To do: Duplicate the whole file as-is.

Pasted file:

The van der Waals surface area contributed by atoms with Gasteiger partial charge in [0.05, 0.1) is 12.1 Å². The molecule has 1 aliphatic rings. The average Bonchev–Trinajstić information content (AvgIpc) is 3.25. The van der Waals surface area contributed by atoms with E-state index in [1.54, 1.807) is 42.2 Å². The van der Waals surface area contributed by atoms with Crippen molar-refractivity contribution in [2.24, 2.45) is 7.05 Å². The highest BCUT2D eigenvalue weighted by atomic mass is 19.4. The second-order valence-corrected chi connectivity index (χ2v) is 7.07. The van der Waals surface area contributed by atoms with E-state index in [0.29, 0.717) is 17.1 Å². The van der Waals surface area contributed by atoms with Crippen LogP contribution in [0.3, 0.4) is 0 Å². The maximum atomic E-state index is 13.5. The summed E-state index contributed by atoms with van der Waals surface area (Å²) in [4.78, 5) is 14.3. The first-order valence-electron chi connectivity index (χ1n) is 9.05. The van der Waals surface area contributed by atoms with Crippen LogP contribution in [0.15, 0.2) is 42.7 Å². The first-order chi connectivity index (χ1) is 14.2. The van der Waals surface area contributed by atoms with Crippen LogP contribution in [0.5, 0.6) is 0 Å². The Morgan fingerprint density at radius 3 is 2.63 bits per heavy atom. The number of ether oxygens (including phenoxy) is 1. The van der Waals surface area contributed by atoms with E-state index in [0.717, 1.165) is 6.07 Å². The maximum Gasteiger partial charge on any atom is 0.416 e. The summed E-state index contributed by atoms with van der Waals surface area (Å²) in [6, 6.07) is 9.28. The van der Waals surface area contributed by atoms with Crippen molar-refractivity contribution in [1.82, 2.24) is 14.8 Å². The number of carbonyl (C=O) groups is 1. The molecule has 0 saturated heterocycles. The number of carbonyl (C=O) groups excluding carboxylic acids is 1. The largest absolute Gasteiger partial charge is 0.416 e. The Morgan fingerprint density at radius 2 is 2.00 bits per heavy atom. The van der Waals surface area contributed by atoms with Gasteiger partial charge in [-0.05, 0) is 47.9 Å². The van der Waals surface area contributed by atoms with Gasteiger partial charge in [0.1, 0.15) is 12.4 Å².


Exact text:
The van der Waals surface area contributed by atoms with Gasteiger partial charge in [0.05, 0.1) is 12.1 Å². The molecule has 1 aliphatic rings. The average Bonchev–Trinajstić information content (AvgIpc) is 3.25. The van der Waals surface area contributed by atoms with E-state index in [1.54, 1.807) is 42.2 Å². The van der Waals surface area contributed by atoms with Crippen molar-refractivity contribution in [2.24, 2.45) is 7.05 Å². The highest BCUT2D eigenvalue weighted by atomic mass is 19.4. The second-order valence-corrected chi connectivity index (χ2v) is 7.07. The van der Waals surface area contributed by atoms with E-state index in [0.29, 0.717) is 17.1 Å². The van der Waals surface area contributed by atoms with Crippen LogP contribution in [0.3, 0.4) is 0 Å². The maximum atomic E-state index is 13.5. The summed E-state index contributed by atoms with van der Waals surface area (Å²) in [4.78, 5) is 14.3. The first-order valence-electron chi connectivity index (χ1n) is 9.05. The van der Waals surface area contributed by atoms with Crippen LogP contribution in [0.15, 0.2) is 42.7 Å². The first-order chi connectivity index (χ1) is 14.2. The van der Waals surface area contributed by atoms with Crippen LogP contribution in [0.5, 0.6) is 0 Å². The Morgan fingerprint density at radius 3 is 2.63 bits per heavy atom. The number of ether oxygens (including phenoxy) is 1. The van der Waals surface area contributed by atoms with E-state index in [0.717, 1.165) is 6.07 Å². The maximum Gasteiger partial charge on any atom is 0.416 e. The summed E-state index contributed by atoms with van der Waals surface area (Å²) in [6, 6.07) is 9.28. The van der Waals surface area contributed by atoms with Crippen molar-refractivity contribution in [1.82, 2.24) is 14.8 Å². The number of carbonyl (C=O) groups is 1. The molecule has 0 saturated heterocycles. The number of carbonyl (C=O) groups excluding carboxylic acids is 1. The largest absolute Gasteiger partial charge is 0.416 e. The Morgan fingerprint density at radius 2 is 2.00 bits per heavy atom. The van der Waals surface area contributed by atoms with Gasteiger partial charge in [-0.05, 0) is 47.9 Å². The van der Waals surface area contributed by atoms with Gasteiger partial charge in [0.1, 0.15) is 12.4 Å².